As the entire world must know by now, 2014 will forever be known as marking the 50th anniversary of The Beatles appearance on the Ed Sullivan Show and the bands introduction to America. 1964 was one of the most productive in the history of The Beatles, with the band releasing hit after hit and dominating the music charts. They made innumerable live appearances all over the world and, of course, released the movie and soundtrack entitled A Hard Days Night. Most critics came to the movies premiere ready to toss it into the trash heap of nearly every other rock nroll film. But critics came away mesmerized by a movie that provided a clever and highly sensitive character study of each the bands four distinctive personalities: John, Paul, George and Ringo. They found the movie joyous, original, and something special. American teenagers went bonkers, and Beatlemania hit full-steam. The film is invariably cited as one of the ten best comedies of all time, and is a mainstay of all lists identifying the 100 best films ever made. The legendary critic Roger Ebert reviewed the film many years after its release, and wrote that it has not aged and is not dated; it stands outside its time. Rare praise, indeed, but he went on to call the film one of the great life-affirming landmarks of the movies.
At the time of the films making, Pattie Boyd was a beautiful, aspiring model, trying to make her way in the world of London fashion. She thought very little about the assignment when her agent placed in her movie that was being made by a band that was just beginning to attain world-wide popularity. Her part was smallonly one wordand her main job was to play one of several British schoolgirls, charmed by the antics of the loveable mop tops. But George Harrison took one look at the tall, lanky blond with the posh accent, and immediately asked her to marry him. She declined, of course. This was surely no more than a bit of fun. Besides, she had a boyfriend. Well, if you won't marry me, Harrison responded, will you have dinner with me tonight?" She declined, but several days later, after dispatching with the boyfriend, Pattie Boyd and George Harrison enjoyed dinner together. And, in January of 1966, they did indeed marry. From that moment onward, Pattie Boyd not only observed but participated in the life of the most celebrated band in the history of rock nroll.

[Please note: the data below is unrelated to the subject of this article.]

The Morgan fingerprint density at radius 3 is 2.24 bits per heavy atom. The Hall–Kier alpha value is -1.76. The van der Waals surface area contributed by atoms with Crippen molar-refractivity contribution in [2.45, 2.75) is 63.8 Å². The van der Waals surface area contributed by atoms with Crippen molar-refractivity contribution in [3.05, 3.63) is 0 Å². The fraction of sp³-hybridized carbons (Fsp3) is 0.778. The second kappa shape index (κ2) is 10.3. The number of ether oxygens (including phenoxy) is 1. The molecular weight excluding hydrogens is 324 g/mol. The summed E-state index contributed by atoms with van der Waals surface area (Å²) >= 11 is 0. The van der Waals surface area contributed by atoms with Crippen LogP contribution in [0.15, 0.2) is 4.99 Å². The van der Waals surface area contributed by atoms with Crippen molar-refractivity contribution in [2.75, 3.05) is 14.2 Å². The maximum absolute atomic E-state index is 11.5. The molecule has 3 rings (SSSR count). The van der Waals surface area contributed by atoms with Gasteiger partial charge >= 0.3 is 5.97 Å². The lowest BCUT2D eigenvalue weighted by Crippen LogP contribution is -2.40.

To celebrate the 50th anniversary of the London premiere of A Hard Days Night, the Catalina Island Museum will have a screening of the film in the Avalon Casino Theater. Pattie Boyd has agreed to a live interview just after the film, in which she will discuss her memories of the Beatles, meeting her future husband on the set, and much, much more. Audience members will have the opportunity to ask Pattie Boyd questions during the interview.
Dont miss this rare opportunity to enjoy a rare screening of A Hard Days Night and an interview with Pattie Boyd. The event will take place on Sunday, July 6 in Avalons Casino Theatre at 7:00 pm. Tickets are $8 for museum members and $10 for general admission. Tickets are on sale now and may be purchased at the museum, by phone at 310-510-2414 or by visiting the A Hard Days Night event page at www.CatalinaMuseum.org.
The Catalina Island Museum is Avalons sole institution devoted to art, culture and history. The museum, its digital theater and store are located on the ground floor of Avalons historic Casino and are open 7 days a week, from 10:00 a.m. to 5:00 p.m. For more information, the museum may be reached by phone at 310-510-2414 or at its website: CatalinaMuseum.org